These are are lesser known but equal contributing factors that may prevent us from moving away from our abusive partners. We may think that no one will listen to us, or even believe in our stories. If the partner is different in public, treats you with the best of care in front of people and is quite popular among your friends and relatives, you may very well assume that you are at a dead end.
Irrespective of others believing in your story or not, you have all the right to walk away. And it is imperative that you exercise it. Don’t back away because of the fear of judgement from strangers.
The idea of failure too is a dangerous one
Guilt could fuel you into believing that because you had invested so much into this relationship, now that it isn’t working, it’s completely your fault. Women don’t want to carry around the unnecessary baggage of guilt. It is one of the main reasons why women return to their abusers. You may feel a sense of personal failure.
And just so that you can redeem yourself in some inexplicable way, you may want to return to an abusive partner – which in truth is the worst kind of failure you bring to yourself. Save yourself first!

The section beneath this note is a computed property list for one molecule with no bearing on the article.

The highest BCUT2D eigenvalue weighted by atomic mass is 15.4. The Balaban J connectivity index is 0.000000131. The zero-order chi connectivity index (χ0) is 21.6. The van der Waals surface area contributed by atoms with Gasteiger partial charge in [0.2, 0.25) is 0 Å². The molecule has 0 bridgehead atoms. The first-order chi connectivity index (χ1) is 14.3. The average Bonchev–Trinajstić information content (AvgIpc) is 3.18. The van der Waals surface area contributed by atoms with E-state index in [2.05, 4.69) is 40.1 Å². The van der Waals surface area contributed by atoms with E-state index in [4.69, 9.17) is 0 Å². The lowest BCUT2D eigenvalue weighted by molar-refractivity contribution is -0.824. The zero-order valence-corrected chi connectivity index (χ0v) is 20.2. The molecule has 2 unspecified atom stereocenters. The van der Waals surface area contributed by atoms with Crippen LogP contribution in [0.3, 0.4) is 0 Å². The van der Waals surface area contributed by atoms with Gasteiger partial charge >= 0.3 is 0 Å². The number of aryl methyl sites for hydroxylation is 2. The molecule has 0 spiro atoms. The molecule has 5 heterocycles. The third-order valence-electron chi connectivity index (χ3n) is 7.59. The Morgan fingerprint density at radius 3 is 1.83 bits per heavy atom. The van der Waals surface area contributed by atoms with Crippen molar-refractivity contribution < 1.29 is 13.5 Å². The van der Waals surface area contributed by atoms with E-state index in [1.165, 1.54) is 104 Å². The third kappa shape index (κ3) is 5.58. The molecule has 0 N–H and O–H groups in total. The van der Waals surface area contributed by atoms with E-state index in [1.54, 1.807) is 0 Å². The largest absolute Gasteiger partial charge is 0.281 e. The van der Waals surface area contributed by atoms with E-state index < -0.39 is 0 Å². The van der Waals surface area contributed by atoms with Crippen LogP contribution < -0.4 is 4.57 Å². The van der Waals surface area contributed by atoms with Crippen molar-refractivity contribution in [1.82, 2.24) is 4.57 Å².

You may fool yourself into believing that you like the pain
This, while hard to accept, may not be so rare. There’s a hidden masochist in all of us. It may start with slight sexual rough play, irrespective of our gender. We may even begin to like it.
But sometimes, these boundaries are transcended and spill over into other areas of our lives, causing us physical and emotional pain. We may then tag that part of us as the masochistic-giver, but are almost always unaware of the dangerous aftermath it can manifest within us.
Related Reading: I Want To Give Up On My Alcoholic, Abusive Husband
For most women, going back to an abusive ex is more feasible because they are scared of the repercussions of breaking social norms. Women are afraid to fight for their right. But every human, man or woman, has the right to freedom. How long can you wait till you get to live on your own terms?
It breaks her self-esteem and traumatizes her completely. She is going to have trust issues in every relationship in her life.
Because they are afraid of the repercussions. They are scared to rebel against the societal norms because they feel people will judge them.